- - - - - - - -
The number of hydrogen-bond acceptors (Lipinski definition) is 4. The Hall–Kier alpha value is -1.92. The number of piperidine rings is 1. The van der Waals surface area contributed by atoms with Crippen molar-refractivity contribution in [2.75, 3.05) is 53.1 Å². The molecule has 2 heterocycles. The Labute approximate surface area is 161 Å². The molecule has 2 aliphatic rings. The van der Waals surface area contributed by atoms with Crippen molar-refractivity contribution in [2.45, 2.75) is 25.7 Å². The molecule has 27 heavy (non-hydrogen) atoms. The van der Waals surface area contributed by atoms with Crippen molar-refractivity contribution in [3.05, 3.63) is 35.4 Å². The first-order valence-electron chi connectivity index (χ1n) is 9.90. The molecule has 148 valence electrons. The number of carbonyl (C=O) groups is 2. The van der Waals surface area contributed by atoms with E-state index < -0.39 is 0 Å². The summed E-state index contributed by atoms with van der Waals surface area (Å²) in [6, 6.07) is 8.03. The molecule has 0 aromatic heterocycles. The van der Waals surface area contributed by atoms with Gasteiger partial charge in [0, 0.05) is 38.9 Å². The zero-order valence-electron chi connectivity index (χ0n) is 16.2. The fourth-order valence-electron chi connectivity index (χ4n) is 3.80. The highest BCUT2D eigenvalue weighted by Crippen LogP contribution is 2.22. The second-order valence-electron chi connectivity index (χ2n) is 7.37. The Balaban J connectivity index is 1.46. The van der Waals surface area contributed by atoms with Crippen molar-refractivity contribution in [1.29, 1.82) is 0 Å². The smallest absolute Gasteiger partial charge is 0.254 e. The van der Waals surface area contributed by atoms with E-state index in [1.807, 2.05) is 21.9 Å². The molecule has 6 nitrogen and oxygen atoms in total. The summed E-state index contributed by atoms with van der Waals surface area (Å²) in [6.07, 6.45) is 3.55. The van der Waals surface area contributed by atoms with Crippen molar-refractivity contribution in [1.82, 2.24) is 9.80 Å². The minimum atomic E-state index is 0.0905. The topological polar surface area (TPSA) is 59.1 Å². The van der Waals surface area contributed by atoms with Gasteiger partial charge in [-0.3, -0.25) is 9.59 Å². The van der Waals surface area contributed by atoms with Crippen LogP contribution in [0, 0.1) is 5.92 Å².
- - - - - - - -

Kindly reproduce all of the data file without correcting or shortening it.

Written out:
The number of hydrogen-bond acceptors (Lipinski definition) is 4. The Hall–Kier alpha value is -1.92. The number of piperidine rings is 1. The van der Waals surface area contributed by atoms with Crippen molar-refractivity contribution in [2.75, 3.05) is 53.1 Å². The molecule has 2 heterocycles. The Labute approximate surface area is 161 Å². The molecule has 2 aliphatic rings. The van der Waals surface area contributed by atoms with Crippen molar-refractivity contribution in [2.45, 2.75) is 25.7 Å². The molecule has 27 heavy (non-hydrogen) atoms. The van der Waals surface area contributed by atoms with Crippen molar-refractivity contribution in [3.05, 3.63) is 35.4 Å². The first-order valence-electron chi connectivity index (χ1n) is 9.90. The molecule has 148 valence electrons. The number of carbonyl (C=O) groups is 2. The van der Waals surface area contributed by atoms with E-state index < -0.39 is 0 Å². The summed E-state index contributed by atoms with van der Waals surface area (Å²) in [6, 6.07) is 8.03. The molecule has 0 aromatic heterocycles. The van der Waals surface area contributed by atoms with Gasteiger partial charge in [0, 0.05) is 38.9 Å². The zero-order valence-electron chi connectivity index (χ0n) is 16.2. The fourth-order valence-electron chi connectivity index (χ4n) is 3.80. The highest BCUT2D eigenvalue weighted by Crippen LogP contribution is 2.22. The second-order valence-electron chi connectivity index (χ2n) is 7.37. The Balaban J connectivity index is 1.46. The van der Waals surface area contributed by atoms with Crippen molar-refractivity contribution in [1.29, 1.82) is 0 Å². The smallest absolute Gasteiger partial charge is 0.254 e. The van der Waals surface area contributed by atoms with E-state index in [1.807, 2.05) is 21.9 Å². The molecule has 6 nitrogen and oxygen atoms in total. The summed E-state index contributed by atoms with van der Waals surface area (Å²) in [6.07, 6.45) is 3.55. The van der Waals surface area contributed by atoms with Crippen molar-refractivity contribution in [1.82, 2.24) is 9.80 Å². The minimum atomic E-state index is 0.0905. The topological polar surface area (TPSA) is 59.1 Å². The van der Waals surface area contributed by atoms with Gasteiger partial charge in [-0.3, -0.25) is 9.59 Å². The van der Waals surface area contributed by atoms with Crippen LogP contribution in [0, 0.1) is 5.92 Å².